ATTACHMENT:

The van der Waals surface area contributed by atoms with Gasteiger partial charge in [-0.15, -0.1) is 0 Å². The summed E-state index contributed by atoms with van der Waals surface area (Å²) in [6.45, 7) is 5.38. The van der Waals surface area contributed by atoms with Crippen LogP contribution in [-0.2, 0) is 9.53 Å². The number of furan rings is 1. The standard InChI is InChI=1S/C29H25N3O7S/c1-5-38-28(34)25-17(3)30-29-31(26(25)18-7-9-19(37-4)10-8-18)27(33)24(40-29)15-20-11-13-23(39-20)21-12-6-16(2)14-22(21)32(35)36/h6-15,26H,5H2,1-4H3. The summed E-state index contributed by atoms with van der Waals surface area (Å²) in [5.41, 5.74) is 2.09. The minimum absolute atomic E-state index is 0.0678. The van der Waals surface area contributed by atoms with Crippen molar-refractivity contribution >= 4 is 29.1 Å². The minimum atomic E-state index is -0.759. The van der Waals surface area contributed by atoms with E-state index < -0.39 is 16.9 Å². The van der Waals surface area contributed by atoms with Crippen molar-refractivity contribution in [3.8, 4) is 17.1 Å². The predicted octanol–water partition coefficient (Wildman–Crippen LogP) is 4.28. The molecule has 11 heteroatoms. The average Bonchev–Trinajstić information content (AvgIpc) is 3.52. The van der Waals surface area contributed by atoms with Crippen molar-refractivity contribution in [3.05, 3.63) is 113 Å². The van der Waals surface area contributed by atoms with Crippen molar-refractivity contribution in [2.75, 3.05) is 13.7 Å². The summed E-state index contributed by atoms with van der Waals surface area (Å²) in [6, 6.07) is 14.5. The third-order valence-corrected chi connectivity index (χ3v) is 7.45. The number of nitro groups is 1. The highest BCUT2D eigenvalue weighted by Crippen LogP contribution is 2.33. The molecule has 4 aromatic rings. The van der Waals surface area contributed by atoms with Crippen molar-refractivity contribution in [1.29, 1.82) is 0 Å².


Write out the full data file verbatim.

The van der Waals surface area contributed by atoms with Gasteiger partial charge in [-0.15, -0.1) is 0 Å². The summed E-state index contributed by atoms with van der Waals surface area (Å²) in [6.45, 7) is 5.38. The van der Waals surface area contributed by atoms with Crippen LogP contribution in [-0.2, 0) is 9.53 Å². The number of furan rings is 1. The standard InChI is InChI=1S/C29H25N3O7S/c1-5-38-28(34)25-17(3)30-29-31(26(25)18-7-9-19(37-4)10-8-18)27(33)24(40-29)15-20-11-13-23(39-20)21-12-6-16(2)14-22(21)32(35)36/h6-15,26H,5H2,1-4H3. The summed E-state index contributed by atoms with van der Waals surface area (Å²) in [5.41, 5.74) is 2.09. The minimum absolute atomic E-state index is 0.0678. The van der Waals surface area contributed by atoms with Crippen molar-refractivity contribution >= 4 is 29.1 Å². The minimum atomic E-state index is -0.759. The van der Waals surface area contributed by atoms with E-state index < -0.39 is 16.9 Å². The van der Waals surface area contributed by atoms with Crippen molar-refractivity contribution in [3.8, 4) is 17.1 Å². The predicted octanol–water partition coefficient (Wildman–Crippen LogP) is 4.28. The molecule has 11 heteroatoms. The average Bonchev–Trinajstić information content (AvgIpc) is 3.52. The van der Waals surface area contributed by atoms with Crippen molar-refractivity contribution in [3.05, 3.63) is 113 Å². The van der Waals surface area contributed by atoms with Crippen molar-refractivity contribution in [2.75, 3.05) is 13.7 Å². The summed E-state index contributed by atoms with van der Waals surface area (Å²) in [6, 6.07) is 14.5. The third-order valence-corrected chi connectivity index (χ3v) is 7.45. The number of nitro groups is 1. The highest BCUT2D eigenvalue weighted by Crippen LogP contribution is 2.33. The molecule has 4 aromatic rings. The van der Waals surface area contributed by atoms with Crippen molar-refractivity contribution in [1.29, 1.82) is 0 Å².